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By Siofra Brennan For Mailonline. Stunning images of Flapper girls from the s have been given a new lease of life by being colourised, showing the women of the era as they've never been seen before. The images taken of leading actresses and women keeping flasks in their boot, during the era of prohibition, have been painstakingly brought back to life by adding colour. The vibrant pictures show flappers who broke away from the Victorian concept of femininity - and created what many consider to be the 'modern' woman - in a whole new light. Flappers, was a term used for a generation of Western women in the s who wore short skirts, bobbed their hair, listened to jazz and flaunted their disdain for what was then considered acceptable behaviour. They were a controversial group for their time as they were seen as brash. Flappers would wear excessive makeup, drink, smoke, drive cars and treat sex in a casual manner. And many were shocked by the flapper's skimpy attire and licentious behaviour.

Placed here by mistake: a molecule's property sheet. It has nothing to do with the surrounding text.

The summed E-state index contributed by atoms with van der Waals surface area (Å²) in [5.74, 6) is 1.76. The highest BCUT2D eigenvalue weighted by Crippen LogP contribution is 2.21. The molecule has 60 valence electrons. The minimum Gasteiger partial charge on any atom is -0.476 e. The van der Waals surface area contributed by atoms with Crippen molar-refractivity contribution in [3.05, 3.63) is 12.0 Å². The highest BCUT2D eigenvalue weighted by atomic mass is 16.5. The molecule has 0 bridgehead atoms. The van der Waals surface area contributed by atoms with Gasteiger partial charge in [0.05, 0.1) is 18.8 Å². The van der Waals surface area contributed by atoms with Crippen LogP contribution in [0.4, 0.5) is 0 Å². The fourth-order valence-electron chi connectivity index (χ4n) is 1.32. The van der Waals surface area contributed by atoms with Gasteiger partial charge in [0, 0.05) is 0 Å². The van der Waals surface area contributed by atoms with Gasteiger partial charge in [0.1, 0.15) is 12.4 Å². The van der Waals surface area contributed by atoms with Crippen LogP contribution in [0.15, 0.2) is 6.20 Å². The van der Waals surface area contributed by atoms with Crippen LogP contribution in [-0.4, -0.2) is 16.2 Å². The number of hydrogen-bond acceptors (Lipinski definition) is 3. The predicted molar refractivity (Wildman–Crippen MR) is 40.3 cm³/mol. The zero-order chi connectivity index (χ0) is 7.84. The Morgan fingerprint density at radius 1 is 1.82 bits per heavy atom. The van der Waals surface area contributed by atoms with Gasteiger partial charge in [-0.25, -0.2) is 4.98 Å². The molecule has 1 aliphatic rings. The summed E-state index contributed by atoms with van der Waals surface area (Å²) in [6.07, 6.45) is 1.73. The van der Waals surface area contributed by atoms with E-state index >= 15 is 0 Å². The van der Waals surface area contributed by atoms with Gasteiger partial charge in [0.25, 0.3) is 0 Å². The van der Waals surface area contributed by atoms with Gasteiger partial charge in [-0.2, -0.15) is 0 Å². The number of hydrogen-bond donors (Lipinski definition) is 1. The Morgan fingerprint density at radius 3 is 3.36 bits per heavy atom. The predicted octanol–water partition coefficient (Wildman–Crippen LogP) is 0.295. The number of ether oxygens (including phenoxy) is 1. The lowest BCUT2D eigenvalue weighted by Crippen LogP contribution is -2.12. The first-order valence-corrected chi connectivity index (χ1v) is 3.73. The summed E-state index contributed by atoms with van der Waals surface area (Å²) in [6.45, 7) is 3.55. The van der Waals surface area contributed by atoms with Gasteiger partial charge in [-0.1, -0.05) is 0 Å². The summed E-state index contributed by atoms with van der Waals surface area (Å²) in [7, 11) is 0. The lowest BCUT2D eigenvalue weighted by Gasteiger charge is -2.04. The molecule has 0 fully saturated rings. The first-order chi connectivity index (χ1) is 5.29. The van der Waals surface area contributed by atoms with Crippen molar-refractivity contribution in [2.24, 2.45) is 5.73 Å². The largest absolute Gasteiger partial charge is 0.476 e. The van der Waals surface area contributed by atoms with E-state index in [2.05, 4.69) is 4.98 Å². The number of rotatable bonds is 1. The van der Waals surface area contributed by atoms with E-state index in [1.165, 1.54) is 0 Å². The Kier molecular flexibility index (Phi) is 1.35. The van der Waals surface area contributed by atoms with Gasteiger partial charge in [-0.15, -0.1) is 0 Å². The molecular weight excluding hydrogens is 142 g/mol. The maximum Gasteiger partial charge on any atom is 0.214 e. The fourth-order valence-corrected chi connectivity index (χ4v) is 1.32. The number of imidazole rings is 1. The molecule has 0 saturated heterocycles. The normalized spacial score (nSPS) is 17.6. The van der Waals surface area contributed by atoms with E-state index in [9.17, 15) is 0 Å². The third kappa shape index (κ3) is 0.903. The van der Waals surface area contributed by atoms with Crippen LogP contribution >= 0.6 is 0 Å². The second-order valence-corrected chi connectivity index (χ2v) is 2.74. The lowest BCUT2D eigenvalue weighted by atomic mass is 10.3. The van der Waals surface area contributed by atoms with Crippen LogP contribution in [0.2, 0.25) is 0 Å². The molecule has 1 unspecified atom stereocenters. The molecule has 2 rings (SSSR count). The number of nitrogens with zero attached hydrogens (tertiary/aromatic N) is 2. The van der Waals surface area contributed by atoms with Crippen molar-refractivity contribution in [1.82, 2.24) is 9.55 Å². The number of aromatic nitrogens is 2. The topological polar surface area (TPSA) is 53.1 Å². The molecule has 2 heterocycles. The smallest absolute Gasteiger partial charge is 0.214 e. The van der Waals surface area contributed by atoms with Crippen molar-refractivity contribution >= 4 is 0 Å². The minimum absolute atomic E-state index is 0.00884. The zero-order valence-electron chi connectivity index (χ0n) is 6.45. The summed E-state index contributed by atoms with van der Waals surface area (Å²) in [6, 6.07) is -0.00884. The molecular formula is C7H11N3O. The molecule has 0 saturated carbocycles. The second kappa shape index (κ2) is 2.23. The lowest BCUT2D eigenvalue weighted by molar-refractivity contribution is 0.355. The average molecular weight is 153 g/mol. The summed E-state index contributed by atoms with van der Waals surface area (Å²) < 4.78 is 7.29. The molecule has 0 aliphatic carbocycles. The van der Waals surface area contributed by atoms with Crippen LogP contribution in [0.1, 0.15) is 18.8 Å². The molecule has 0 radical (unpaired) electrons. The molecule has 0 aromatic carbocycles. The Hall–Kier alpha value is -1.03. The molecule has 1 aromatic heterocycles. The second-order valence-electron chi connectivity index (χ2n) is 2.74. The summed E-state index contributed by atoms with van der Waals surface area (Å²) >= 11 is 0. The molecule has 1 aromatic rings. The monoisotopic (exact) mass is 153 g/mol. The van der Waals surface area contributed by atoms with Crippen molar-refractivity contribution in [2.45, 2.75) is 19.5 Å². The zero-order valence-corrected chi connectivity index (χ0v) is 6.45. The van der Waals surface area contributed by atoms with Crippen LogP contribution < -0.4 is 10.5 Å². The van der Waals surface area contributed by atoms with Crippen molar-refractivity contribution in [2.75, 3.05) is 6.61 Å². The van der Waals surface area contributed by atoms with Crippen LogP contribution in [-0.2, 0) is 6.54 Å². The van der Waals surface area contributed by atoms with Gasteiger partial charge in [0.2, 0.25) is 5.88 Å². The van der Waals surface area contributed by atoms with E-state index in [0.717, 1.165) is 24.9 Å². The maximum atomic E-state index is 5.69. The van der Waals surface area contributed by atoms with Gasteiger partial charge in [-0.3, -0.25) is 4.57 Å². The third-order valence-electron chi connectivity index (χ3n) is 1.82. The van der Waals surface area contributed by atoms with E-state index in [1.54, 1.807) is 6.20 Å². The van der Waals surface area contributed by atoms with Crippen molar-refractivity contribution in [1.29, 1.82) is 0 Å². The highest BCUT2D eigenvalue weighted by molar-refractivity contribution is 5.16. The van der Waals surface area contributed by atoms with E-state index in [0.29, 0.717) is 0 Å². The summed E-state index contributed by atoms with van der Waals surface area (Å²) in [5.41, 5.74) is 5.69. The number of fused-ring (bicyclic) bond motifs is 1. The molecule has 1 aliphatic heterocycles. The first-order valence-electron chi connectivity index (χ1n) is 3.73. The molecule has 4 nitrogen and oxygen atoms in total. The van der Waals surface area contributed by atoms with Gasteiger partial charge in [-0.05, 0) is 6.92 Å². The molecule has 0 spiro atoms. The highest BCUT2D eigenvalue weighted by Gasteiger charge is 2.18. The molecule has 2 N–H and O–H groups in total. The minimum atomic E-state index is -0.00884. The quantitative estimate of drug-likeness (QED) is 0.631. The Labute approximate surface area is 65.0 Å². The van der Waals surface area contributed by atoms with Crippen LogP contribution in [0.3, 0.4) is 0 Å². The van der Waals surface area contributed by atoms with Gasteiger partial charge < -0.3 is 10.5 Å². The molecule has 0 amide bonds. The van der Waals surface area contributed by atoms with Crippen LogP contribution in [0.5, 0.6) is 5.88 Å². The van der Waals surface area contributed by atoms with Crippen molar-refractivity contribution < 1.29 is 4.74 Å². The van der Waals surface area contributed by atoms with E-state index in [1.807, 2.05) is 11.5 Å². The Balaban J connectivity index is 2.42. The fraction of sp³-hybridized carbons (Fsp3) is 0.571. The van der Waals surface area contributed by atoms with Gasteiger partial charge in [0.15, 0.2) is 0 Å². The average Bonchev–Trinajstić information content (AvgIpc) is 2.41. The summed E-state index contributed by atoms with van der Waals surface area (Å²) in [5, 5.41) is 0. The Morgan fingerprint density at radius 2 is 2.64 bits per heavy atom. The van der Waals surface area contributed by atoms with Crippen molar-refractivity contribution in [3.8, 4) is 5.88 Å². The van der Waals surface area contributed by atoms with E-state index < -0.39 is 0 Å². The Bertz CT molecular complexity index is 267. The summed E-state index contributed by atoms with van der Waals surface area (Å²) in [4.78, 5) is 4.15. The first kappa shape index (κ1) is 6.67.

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Flappers were a generation of young Western women in the s who wore short skirts just at the knee was short for that time period , bobbed their hair, listened to jazz , and flaunted their disdain for what was then considered acceptable behavior. Flappers were seen as brash for wearing excessive makeup, drinking alcohol, smoking cigarettes in public, driving automobiles, treating sex in a casual manner , and otherwise flouting social and sexual norms. However, there was a reaction to this counter culture, mostly by older, more conservative people who belonged in different generations. They claimed that the flappers' dresses were 'near nakedness', 'flippant', 'reckless', and unintelligent. The slang term "flapper" may derive from an earlier use in northern England to mean "teenage girl", referring to one whose hair is not yet put up and whose plaited pigtail "flapped" on her back,  or from an older word meaning "prostitute". The standard non-slang usage appeared in print as early as in England and in the United States, when novelist Desmond Coke used it in his college story of Oxford life, Sandford of Merton : "There's a stunning flapper". This move became quite a competitive dance during this era. By , newspapers as serious as The Times used the term, although with careful explanation: "A 'flapper', we may explain, is a young lady who has not yet been promoted to long frocks and the wearing of her hair 'up'". Americans, and those fortunate English folk whose money and status permit them to go in freely for slang terms The sketch is of a girl in a frock with a long skirt, "which has the waistline quite high and semi- Empire ,